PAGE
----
Skip to main content

Psilocybin Receives Breakthrough Therapy Designation for MDD

November 26, 2019

The US Food and Drug Administration (FDA) recently granted Usona Institute, Madison, Wisconsin, the Breakthrough Therapy designation for psilocybin in the treatment of patients with major depressive disorder (MDD).

The designation formalizes the FDA’s commitment to an efficient development program investigating use of the psychedelic drug in MDD treatment, the Usona Institute said in a statement.

“The results from previous studies clearly demonstrate the remarkable potential for psilocybin as a treatment in MDD patients, which Usona is now seeking to confirm in its own clinical trials,” said Charles Raison, MD, director of clinical and translational research at Usona and cochair of Psych Congress.

“What is truly groundbreaking is FDA’s rightful acknowledgement that MDD, not just the much smaller treatment-resistant depression population, represents an unmet medical need and that the available data suggest that psilocybin may offer a substantial clinical improvement over existing therapies.”

Blog: A Turning Point for Psychedelics?

Psilocybin potentially offers a novel paradigm for MDD treatment, in which a short-acting compound imparts profound alterations in consciousness and could promote long-term remission of depressive symptoms.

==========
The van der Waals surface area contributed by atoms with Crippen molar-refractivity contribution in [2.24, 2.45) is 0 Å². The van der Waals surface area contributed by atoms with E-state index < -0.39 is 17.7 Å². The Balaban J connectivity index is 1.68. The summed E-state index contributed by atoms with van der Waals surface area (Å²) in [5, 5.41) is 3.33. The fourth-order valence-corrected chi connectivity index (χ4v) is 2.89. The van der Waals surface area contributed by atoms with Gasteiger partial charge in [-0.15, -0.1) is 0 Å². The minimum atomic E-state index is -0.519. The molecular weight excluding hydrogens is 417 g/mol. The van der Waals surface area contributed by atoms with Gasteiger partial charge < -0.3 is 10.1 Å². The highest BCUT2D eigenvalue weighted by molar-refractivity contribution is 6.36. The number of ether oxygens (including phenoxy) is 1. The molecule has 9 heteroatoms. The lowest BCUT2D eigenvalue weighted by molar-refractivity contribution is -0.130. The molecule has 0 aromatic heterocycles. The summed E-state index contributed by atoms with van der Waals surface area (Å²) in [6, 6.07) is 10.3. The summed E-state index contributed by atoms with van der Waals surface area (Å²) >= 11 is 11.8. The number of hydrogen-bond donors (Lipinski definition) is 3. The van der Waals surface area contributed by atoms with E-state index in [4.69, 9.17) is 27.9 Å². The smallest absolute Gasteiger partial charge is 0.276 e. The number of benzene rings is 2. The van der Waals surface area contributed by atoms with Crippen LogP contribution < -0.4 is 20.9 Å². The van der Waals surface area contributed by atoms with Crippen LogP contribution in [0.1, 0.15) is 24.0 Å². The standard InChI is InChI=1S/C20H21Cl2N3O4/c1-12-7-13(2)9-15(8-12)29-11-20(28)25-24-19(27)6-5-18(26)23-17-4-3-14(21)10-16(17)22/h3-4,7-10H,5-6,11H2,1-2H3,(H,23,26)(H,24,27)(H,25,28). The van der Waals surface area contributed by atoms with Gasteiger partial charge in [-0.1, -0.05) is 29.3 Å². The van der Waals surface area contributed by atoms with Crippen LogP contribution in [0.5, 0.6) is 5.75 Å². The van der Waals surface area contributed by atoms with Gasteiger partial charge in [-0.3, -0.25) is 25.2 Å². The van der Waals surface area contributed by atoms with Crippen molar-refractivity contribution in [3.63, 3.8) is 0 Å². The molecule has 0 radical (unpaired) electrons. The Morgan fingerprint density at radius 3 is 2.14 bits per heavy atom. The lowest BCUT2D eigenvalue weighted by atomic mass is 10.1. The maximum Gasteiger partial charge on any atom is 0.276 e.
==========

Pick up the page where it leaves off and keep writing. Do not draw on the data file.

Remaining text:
Earlier this fall, Usona launched a Phase 2 trial of psilocybin for MDD. The PSIL201 clinical trial will include approximately 80 participants at 7 study sites throughout the United States. Two sites are currently recruiting, with the others expected to be active by the first quarter of 2020.

“Given that there is so much complexity with psilocybin and that Usona is charting new ground,” said Dr. Raison, “these interactions will ensure that Usona and the FDA are aligned in approaching the development program with acceptable best practices.”

—Jolynn Tumolo


FDA grants Breakthrough Therapy designation to Usona Institute's psilocybin program for major depressive disorder [press release]. Madison, Wisconsin: Usona Institute; November 22, 2019.

Back to Top